A moment ago I mentioned the Belgic Confession and what it says about the sufficiency of Scripture.  Interestingly, earlier in article 7, the Confession connects the sufficiency of Scripture to public worship:  “The whole manner of worship which God requires of us is written in it at length.”  It’s in the Belgic Confession because it was a contentious issue in the Reformation.  The Roman Catholic Church didn’t maintain the sufficiency of Scripture and that was reflected in how it approached public worship.  Many practices were introduced into the worship of God which had no warrant from God in his Word.

Contrary to that, the Reformers insisted that God’s Word alone can determine the elements of our public worship.  This eventually came to be known as the Regulative Principle of Worship.  As the Heidelberg Catechism expresses it in QA 96, “We are not…to worship him [God] in any other manner than he has commanded in his Word.”  Scripture alone is the foundation for Reformed worship.       

So one of the ways we live “sola Scripturally” is that we aim to worship God only in his ways.  For example, the church can never substitute anything for the preaching of God’s Word.  Scripture commands (2 Tim. 4:2) that we must have preaching – authoritative proclamation by a man ordained for that task.  And Scripture also commands that it be the preaching only of God’s Word.  It can’t be human opinions, nor can it be “preaching” based on what God is supposedly revealing in a TV show or movie.  Perhaps that seems obvious, but sadly, it’s not so obvious to many churches not upholding the Regulative Principle of Worship.    

Apologetics

Over the course of my 20-plus year ministry so far, there’s been a surge of interest in learning how to defend and promote the Christian faith.  Back in my seminary training, apologetics wasn’t even taught and there was a level of suspicion attached to it.  Today that’s changed and it’s all for the better.

However, the Reformed approach to apologetics (pioneered by Cornelius Van Til) is still very much the minority opinion, especially in your vanilla Christian bookstore.  Why this matters has to do with foundations.  Non-Reformed apologetics builds on something other than the Scriptures.  Sometimes it’s human rationality and our ability to evaluate arguments or evidence; at other times it might be our sense perception.  Regardless of the details, we’re looking at an approach that’s building on a foundation of sand.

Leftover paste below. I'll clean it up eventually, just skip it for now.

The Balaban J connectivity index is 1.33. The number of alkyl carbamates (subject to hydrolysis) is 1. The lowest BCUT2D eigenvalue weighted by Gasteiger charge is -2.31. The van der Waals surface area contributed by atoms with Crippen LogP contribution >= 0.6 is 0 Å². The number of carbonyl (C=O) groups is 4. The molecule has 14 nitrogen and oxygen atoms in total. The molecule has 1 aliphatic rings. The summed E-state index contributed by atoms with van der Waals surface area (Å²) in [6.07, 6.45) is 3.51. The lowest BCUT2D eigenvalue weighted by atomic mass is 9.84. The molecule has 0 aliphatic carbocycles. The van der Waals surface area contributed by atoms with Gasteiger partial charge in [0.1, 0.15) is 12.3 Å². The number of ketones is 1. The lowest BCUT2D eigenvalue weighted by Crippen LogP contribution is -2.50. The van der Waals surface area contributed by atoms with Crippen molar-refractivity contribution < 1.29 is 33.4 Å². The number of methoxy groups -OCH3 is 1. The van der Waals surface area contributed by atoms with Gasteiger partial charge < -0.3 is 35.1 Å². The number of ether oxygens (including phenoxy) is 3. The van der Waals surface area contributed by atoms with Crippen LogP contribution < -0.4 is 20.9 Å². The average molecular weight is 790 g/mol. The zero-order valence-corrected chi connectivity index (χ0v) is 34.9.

What distinguishes Reformed apologetics is a commitment to sola Scriptura.  This commitment isn’t just lip service.  We actually go to what God says to find out how to defend and promote what God says.  The Bible holds the content of our apologetics, but it also determines our method.

1 Peter 3:15 is often referred to as the “Magna Carta” of apologetics.  Here the Holy Spirit tells us that we’re always to be prepared to offer a reasoned defence of our faith.  However, the first part of the verse is sometimes overlooked:  “…but in your hearts honour Christ the Lord as holy.”  One of the best ways we can do that in apologetics is by building on the foundation Christ gives in his Word.  We need an apologetical method which is determined by Scripture alone.  Reformed apologetics supplies that method.

Conclusion

The word “Reformed” is often reckoned as short-hand for “Re-formed according to the Bible.”  While true enough, we could improve it by adding one little word: “alone.”  To be Reformed is to be constantly going back to the Bible alone.  The reason we do that is because it’s the only sure foundation for our lives as individuals and collectively as the people of God.  It’s been said that you have to stand somewhere in order to get anywhere.  If the place you’re standing is sinking sand, you’re going nowhere.  But if you’re on solid rock, you’ve got the traction you need.  Only the Word of God provides that.


A Herald of Freedom in Christ

Man of the First Hour: A Son’s Story: Jules Taco Van Popta, George van Popta.  Carman: Reformed Perspective Press, 2021.  Paperback, 226 pages. 

At a certain point in this biography, the author describes going to the Netherlands with his mother Helen.  His father, Rev. J.T. Van Popta, had died two years earlier.  While visiting his old church in Mussel, they heard congregation members still speak reverentially of “onze dominee” (our minister).  My grandparents on both sides had Rev. J.T. Van Popta as their pastor in Edmonton.  Long after he was gone, they continued to speak highly of him.  My Opa Bredenhof described him as a “good, peaceful man.”  When he became my paternal grandparents’ pastor again some years later when he accepted the call to Cloverdale, they were extremely thankful.  Rev. J.T. Van Popta became a legendary figure, even for us grandchildren who’d never met him.